Phosphorus

The element phosphorus exists in three allotropes.

 

The white allotrope consists of molecules P4 and is a low-melting, very reactive and very poisonous compound. The heat of a hand can be sufficient to ignite white phosphorus. The red allotrope is a red/brown compound, which is quite inert. There are no solvents, in which this compound dissolves. Red phosphorous is non-toxic. Because of its relative inertness, and the inability to produce solutions of red phosphorus, there is no interesting solution-chemistry. At higher temperatures, red phosphorus becomes much more reactive. It can burn easily and when mixed with strong oxidizers, powerful and dangerous pyrotechnic mixtures can be produced.

 

 

The black allotrope is the most inert allotrope of phosphorus. It is quite unreactive and has limited practical applications. As for red phosphorus, no solvent exists for the black allotrope. The picture at the left shows a small sample of black phosphorus, as it sometimes is offered on eBay by element sellers.

Elementary phosphorus is of limited interest for the home lab. The white allotrope simply is too dangerous for the home lab, the red allotrope only is interesting in dry-chemical experiments, the black allotrope is too expensive for the average home lab. Some dry-chemical experiments with red phosphorous, however, are quite interesting, and a few of them are given on this website.

Unfortunately, phosphorus is one of the elements, which is banned in many countries, due to recent misuse of the element in the manufacture of synthetic drugs. The red allotrope can be ordered at some chemical supply houses, geared towards pyrotechnics. The black allotrope sometimes is available on eBay from element collectors items suppliers, but at a fairly high price.

The following compounds of phosphorus are available for the public:

  • trisodium phosphate anhydrous or hydrated, Na3PO4 or Na3PO412H2O
  • disodium phosphate, Na2HPO47H2O
  • monosodium phosphate, NaH2PO42H2O
  • phosphoric acid, H3PO4
  • calgon, also known as sodium "hexametaphosphate", Nan(PO3)n
  • calcium phosphate, Ca3(PO4)2

Chemically speaking, the first four compounds all are similar, with the most important changing parameter the pH of the solution of the compound in water. The first three phosphates are white solids. Phosphoric acid also is a white solid, but usually it is sold in the form a viscous colorless liquid, with approximately 85% acid by weight. Solutions of trisodium phosphate are moderately strongly alkaline. Solutions of disodium phosphate are slightly alkaline. Solutions of monosodium phosphate are slightly acidic and a solution of phosphoric acid is moderately strongly acidic. Phosphate is quite inert in terms of redox chemistry. Only in the presence of a strong reductor as zinc metal, phosphate ion is reduced. From the point of view of coordination chemistry, phosphate is more interesting. Phosphate forms complexes with many transition metals, most notably with iron, with which is forms a colorless complex. In this way, it can hide the presence of iron in a solution completely.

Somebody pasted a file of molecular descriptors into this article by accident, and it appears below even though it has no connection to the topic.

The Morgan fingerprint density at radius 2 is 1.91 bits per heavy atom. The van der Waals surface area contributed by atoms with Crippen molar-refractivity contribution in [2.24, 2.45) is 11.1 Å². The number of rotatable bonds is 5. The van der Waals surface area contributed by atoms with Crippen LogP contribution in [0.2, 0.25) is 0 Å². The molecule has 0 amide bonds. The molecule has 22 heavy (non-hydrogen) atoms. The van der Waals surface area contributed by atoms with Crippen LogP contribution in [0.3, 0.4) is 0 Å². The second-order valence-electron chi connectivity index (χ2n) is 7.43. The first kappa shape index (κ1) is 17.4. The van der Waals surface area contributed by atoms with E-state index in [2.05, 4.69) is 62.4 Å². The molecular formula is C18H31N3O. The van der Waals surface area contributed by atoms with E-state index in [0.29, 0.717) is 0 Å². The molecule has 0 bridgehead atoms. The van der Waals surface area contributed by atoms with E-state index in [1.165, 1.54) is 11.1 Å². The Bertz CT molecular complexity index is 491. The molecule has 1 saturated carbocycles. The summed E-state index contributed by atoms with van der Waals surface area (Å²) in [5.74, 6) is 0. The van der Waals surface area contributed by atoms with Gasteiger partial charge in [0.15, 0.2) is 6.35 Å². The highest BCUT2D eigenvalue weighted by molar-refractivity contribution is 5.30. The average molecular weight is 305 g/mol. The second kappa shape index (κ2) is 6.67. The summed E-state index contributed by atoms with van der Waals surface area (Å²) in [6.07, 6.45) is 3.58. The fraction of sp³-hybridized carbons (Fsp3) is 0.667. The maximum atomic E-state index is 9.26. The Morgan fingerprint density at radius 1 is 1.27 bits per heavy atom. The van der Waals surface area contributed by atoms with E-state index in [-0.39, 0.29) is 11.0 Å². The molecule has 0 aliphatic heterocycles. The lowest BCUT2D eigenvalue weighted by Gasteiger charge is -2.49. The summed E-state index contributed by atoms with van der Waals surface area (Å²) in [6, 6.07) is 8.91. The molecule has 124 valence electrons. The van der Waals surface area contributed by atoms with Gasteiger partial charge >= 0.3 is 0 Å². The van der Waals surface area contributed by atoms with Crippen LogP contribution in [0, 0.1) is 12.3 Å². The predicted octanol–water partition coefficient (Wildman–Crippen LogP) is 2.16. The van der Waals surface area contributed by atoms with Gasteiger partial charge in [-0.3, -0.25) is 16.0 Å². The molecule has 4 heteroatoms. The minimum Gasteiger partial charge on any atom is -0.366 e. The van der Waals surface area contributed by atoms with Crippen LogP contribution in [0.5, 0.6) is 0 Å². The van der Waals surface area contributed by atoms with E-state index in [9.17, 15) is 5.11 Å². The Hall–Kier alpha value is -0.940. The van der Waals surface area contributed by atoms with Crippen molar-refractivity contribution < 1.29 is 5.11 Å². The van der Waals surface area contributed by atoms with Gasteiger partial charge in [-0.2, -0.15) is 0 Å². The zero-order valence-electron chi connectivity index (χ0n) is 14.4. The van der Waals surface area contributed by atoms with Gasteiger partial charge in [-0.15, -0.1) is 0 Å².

The sodium salts can be ordered at photography raw chemical suppliers, phosphoric acid sometimes can be obtained locally at a better equipped drugstore. Shipping concentrated phosphoric acid is not a real option, due to shipping regulations. Concentrated phosphoric acid is corrosive.

From the point of view of the home chemist, phosphates can be interesting for coordination chemistry experiments. Phosphoric acid is useful as a non-oxidizing and non-reductive acid.

Calgon is a white solid. It consists of a polymeric species, with PO3 units attached to each other in long chains. Calgon is used for coordinating earth alkali metal ions, such that they are not available anymore for other reactions. When one has very hard water, then adding a pinch of calgon to the water may reduce the interfering effect of calcium and magnesium ions. Sometimes this may be beneficial, provided that the calgon itself has no adverse effect on the experimental outcome.

Calgon does not add much to a home lab. It can be obtained at many drugstores and can be ordered at photography raw chemical suppliers.

Calcium phosphate is a white or light grey solid. It does not dissolve in water, but it easily dissolves in an acidic liquid, forming free calcium ions and phosphoric acid.

Calcium phosphate can be purchased at drugstores. However, it is not a very interesting compound. For the home chemist, the sodium salts are more interesting, because these allow experimenting with phosphate over the entire pH range, while calcium phosphate only allows experimenting with phosphate at low pH. At higher pH the solid again precipitates from solution as a white solid.

 

 

   

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